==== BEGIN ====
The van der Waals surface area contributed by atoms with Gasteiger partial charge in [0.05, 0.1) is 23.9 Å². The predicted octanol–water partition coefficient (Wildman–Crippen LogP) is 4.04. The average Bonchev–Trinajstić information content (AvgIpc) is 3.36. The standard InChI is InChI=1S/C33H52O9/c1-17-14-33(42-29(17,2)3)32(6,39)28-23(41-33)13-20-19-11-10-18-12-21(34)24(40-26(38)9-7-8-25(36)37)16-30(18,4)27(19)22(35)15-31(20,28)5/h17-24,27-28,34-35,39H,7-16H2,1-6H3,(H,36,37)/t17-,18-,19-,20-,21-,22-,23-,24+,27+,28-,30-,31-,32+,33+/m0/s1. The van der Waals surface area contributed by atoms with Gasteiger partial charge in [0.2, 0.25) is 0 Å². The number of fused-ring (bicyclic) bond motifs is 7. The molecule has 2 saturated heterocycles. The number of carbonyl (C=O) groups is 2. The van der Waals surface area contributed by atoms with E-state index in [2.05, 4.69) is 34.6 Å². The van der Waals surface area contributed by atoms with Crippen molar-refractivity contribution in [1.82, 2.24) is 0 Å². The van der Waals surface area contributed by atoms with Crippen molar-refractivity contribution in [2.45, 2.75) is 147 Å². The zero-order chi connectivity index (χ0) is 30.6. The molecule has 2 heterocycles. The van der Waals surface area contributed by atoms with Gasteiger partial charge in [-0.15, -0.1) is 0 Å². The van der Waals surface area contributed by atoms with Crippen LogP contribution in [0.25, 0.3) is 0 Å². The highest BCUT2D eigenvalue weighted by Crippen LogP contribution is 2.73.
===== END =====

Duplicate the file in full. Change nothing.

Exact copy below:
The van der Waals surface area contributed by atoms with Gasteiger partial charge in [0.05, 0.1) is 23.9 Å². The predicted octanol–water partition coefficient (Wildman–Crippen LogP) is 4.04. The average Bonchev–Trinajstić information content (AvgIpc) is 3.36. The standard InChI is InChI=1S/C33H52O9/c1-17-14-33(42-29(17,2)3)32(6,39)28-23(41-33)13-20-19-11-10-18-12-21(34)24(40-26(38)9-7-8-25(36)37)16-30(18,4)27(19)22(35)15-31(20,28)5/h17-24,27-28,34-35,39H,7-16H2,1-6H3,(H,36,37)/t17-,18-,19-,20-,21-,22-,23-,24+,27+,28-,30-,31-,32+,33+/m0/s1. The van der Waals surface area contributed by atoms with Gasteiger partial charge in [0.2, 0.25) is 0 Å². The number of fused-ring (bicyclic) bond motifs is 7. The molecule has 2 saturated heterocycles. The number of carbonyl (C=O) groups is 2. The van der Waals surface area contributed by atoms with E-state index in [2.05, 4.69) is 34.6 Å². The van der Waals surface area contributed by atoms with Crippen molar-refractivity contribution in [1.82, 2.24) is 0 Å². The van der Waals surface area contributed by atoms with Crippen molar-refractivity contribution in [2.45, 2.75) is 147 Å². The zero-order chi connectivity index (χ0) is 30.6. The molecule has 2 heterocycles. The van der Waals surface area contributed by atoms with Gasteiger partial charge in [-0.15, -0.1) is 0 Å². The van der Waals surface area contributed by atoms with Crippen LogP contribution in [0.25, 0.3) is 0 Å². The highest BCUT2D eigenvalue weighted by Crippen LogP contribution is 2.73.